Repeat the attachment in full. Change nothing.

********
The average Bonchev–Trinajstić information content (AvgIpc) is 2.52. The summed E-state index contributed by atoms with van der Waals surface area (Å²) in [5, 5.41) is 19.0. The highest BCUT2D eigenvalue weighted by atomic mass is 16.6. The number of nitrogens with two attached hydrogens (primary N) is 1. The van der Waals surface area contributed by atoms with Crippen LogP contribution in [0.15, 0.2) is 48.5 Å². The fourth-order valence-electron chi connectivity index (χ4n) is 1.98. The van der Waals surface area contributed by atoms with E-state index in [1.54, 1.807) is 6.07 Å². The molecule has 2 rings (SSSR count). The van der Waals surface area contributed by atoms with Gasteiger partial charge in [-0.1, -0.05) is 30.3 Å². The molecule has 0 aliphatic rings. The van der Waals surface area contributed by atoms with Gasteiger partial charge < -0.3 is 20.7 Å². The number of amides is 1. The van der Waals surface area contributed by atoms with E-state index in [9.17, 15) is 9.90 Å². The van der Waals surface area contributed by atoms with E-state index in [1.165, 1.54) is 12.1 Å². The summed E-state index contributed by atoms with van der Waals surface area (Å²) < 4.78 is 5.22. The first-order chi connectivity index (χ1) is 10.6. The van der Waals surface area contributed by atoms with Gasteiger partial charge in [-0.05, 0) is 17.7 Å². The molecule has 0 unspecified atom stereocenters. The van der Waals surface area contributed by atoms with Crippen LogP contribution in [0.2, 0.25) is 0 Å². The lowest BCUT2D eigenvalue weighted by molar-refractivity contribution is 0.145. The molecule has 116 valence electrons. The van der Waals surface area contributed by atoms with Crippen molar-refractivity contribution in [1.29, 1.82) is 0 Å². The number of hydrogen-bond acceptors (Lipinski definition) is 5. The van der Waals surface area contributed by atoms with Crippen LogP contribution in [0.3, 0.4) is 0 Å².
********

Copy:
The average Bonchev–Trinajstić information content (AvgIpc) is 2.52. The summed E-state index contributed by atoms with van der Waals surface area (Å²) in [5, 5.41) is 19.0. The highest BCUT2D eigenvalue weighted by atomic mass is 16.6. The number of nitrogens with two attached hydrogens (primary N) is 1. The van der Waals surface area contributed by atoms with Crippen LogP contribution in [0.15, 0.2) is 48.5 Å². The fourth-order valence-electron chi connectivity index (χ4n) is 1.98. The van der Waals surface area contributed by atoms with E-state index in [1.54, 1.807) is 6.07 Å². The molecule has 2 rings (SSSR count). The van der Waals surface area contributed by atoms with Gasteiger partial charge in [-0.1, -0.05) is 30.3 Å². The molecule has 0 aliphatic rings. The van der Waals surface area contributed by atoms with Gasteiger partial charge < -0.3 is 20.7 Å². The number of amides is 1. The van der Waals surface area contributed by atoms with E-state index in [9.17, 15) is 9.90 Å². The van der Waals surface area contributed by atoms with E-state index in [1.165, 1.54) is 12.1 Å². The summed E-state index contributed by atoms with van der Waals surface area (Å²) < 4.78 is 5.22. The first-order chi connectivity index (χ1) is 10.6. The van der Waals surface area contributed by atoms with Gasteiger partial charge in [-0.05, 0) is 17.7 Å². The molecule has 0 unspecified atom stereocenters. The van der Waals surface area contributed by atoms with Crippen LogP contribution in [0.2, 0.25) is 0 Å². The lowest BCUT2D eigenvalue weighted by molar-refractivity contribution is 0.145. The molecule has 116 valence electrons. The van der Waals surface area contributed by atoms with Crippen molar-refractivity contribution in [1.29, 1.82) is 0 Å². The number of hydrogen-bond acceptors (Lipinski definition) is 5. The van der Waals surface area contributed by atoms with Crippen LogP contribution in [0.3, 0.4) is 0 Å².